The Zippie Vault is composed of an open source services layer in the Zippie platform, which uses an application interface layer (i.e. Vault API) to allow dApp developers to interact with the Vault for signature and encryption of arbitrary data. The Zippie OS also provides a Zippie Web3 provider object to the Zippie Vault via the API, allowing connection to the Zippie infrastructure and interaction with Web3 dApps through that ethereum node.

[Add diagram of Vault, web3 and vault API]

Options to get inspired from:

See: Link to Zippie Vault API Link to Zippie Web3 provider

How does it work?

The Zippie Vault stores and manages a users’ digital identity and access to it by 3rd party applications. A users’ digital identity from the vaults perspective is a master seed, which is used to derive a tree of encryption and message signing keys for various purposes. This feature also defines what devices are allowed to have access to this master seed by the user to perform authenticated operations.

Each of a users’ device has two keys, an authentication key and a local device key. The users’ master seed is split into two slices, one of which is stored remotely on a server but encrypted against the devices’ local key.

The other slice is stored locally, and encrypted against the same device key. When the vault is required to do an operation that requires the master seed, usually for private key derivation for a cryptographic operation like ethereum transaction signing, the encrypted remote slice is retrieved from the server, decrypted and combined with the local slice. It is then used and dereferenced as soon as the operation is complete in order to reduce the time that the master seed is stored in memory in its unencrypted form.

What is the Zippie Vault?

Zippie Vault is a web browser based key chain using IFrames allowing the creation of application specific asymmetric cryptographic keys based upon a master seed.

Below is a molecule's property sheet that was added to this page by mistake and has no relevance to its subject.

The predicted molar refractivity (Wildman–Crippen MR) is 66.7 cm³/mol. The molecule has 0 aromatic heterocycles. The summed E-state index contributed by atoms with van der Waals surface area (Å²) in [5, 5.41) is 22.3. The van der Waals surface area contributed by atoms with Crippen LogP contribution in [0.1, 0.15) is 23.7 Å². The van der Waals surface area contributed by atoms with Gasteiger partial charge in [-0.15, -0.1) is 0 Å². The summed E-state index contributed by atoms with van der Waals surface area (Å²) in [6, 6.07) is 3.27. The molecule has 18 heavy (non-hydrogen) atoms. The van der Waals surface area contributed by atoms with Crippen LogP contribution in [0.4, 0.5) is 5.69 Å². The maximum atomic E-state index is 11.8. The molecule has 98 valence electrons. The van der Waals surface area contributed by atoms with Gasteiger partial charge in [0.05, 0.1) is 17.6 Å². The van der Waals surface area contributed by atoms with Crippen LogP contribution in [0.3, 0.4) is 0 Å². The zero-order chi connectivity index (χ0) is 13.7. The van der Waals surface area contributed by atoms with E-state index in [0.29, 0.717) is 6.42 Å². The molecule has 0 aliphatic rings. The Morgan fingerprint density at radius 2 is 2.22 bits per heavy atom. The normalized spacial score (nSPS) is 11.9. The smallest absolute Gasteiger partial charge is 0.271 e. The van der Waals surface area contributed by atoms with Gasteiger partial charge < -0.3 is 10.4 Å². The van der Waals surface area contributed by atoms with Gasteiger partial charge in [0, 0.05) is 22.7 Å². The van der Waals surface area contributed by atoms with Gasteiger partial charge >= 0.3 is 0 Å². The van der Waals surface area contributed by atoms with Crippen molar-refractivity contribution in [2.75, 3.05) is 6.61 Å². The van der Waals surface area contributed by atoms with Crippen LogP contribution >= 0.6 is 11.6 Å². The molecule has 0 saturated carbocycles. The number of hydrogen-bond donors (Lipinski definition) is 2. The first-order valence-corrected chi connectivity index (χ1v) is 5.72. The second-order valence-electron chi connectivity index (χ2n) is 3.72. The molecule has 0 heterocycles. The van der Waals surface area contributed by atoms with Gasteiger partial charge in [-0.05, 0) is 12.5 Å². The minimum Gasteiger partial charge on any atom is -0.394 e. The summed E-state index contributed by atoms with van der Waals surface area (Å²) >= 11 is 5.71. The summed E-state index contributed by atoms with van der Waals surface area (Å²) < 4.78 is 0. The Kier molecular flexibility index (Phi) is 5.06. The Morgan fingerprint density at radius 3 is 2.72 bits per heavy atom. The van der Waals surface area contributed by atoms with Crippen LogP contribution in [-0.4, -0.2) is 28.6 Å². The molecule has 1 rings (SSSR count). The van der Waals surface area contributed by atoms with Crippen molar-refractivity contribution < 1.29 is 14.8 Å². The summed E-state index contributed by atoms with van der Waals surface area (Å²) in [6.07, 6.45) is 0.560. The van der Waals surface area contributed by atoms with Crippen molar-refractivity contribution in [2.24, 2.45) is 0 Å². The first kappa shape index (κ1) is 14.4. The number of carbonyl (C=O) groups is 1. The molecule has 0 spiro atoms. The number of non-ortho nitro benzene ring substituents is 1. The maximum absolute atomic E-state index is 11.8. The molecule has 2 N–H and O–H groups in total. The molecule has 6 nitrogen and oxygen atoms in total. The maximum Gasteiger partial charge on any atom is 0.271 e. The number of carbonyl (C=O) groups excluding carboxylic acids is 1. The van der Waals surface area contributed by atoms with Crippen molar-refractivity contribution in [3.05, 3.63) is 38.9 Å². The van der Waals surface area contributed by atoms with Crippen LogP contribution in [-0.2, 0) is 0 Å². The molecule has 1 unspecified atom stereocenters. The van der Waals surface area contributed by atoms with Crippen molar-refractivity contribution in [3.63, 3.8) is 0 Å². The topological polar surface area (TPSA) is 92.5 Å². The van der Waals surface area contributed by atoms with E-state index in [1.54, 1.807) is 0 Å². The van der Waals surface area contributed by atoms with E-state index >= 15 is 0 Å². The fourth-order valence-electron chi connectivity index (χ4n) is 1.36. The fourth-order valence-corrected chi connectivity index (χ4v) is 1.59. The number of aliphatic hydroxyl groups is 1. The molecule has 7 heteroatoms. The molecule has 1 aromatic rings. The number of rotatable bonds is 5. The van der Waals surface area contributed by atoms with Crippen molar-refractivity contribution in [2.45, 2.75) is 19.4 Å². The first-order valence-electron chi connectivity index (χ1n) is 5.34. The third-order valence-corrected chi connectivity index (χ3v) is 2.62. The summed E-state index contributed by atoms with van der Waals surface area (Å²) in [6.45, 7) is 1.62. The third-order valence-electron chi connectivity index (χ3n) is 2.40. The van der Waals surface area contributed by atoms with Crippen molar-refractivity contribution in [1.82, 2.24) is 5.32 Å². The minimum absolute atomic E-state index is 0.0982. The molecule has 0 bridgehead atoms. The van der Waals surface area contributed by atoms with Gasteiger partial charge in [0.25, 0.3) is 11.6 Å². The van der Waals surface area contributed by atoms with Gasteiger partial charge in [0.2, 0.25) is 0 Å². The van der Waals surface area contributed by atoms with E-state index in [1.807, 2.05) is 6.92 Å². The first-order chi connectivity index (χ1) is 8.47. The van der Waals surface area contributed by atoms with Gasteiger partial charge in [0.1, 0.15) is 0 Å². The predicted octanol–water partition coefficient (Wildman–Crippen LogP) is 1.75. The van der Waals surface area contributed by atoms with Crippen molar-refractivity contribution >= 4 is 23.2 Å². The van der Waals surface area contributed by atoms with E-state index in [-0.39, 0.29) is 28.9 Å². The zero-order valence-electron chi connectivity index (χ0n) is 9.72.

It is important to note that the master seed is only pulled when a new dapp is used or when a signature, encryption or decryption is required. It is never stored. Also, each dApp has a separate derivation key tree, generated from the hash of its URI. Therefore, each dApp has its own set of public keys.

The Zippie Vault also acts as a trusted intermediary for interacting between different vault enabled web applications, to allow limited and permissioned access to client side web APIs.

The Zippie vault is composed of a set of instantiated objects in the vault constructor and a series of plugin components. Additionally, a series of asynchronous functions allow the vault to create user identities, register and/or revoke devices (e.g. smartcard) associated with the identity, sign in applications to the vault, among other functions.

Additionally, an API and web3 provider are available to interact with the vault and access the ethereum network, respectively.

Using the Zippie Vault API

The Vault API is the main application interface to interact with the Zippie Vault.

Vault key management functions:

  • Sign: cryptographically signs a particular hash or piece of data for a particular purpose and vault derivation key path. See Key Paths and BIP32 derivation.
  • Encrypt: requests the vault to encrypt a message or piece of data, using an encoded hex of public key.
  • Decrypt: requests the vault to decrypt an encrypted message.
  • Get Key Info: get the public key and extended public key for a particular purpose and vault derivation key path. This is dApp specific pubkey information.

Using Zippie web3 provider

The Web3 provider object allows a developer to easily access the ethereum network using the Vault Keys, in a way similar to Metamask. This service will sign ethereum transactions locally and relay them to Zippie’s hosted ethereum node @zippie/vault-web3-provider.

This service connects to the Zippie infrastructure through websockets and allows keys in the dapp’s key tree to be used as just another Web3 account.

For more information on Zippie web3 provider see Developer Documentation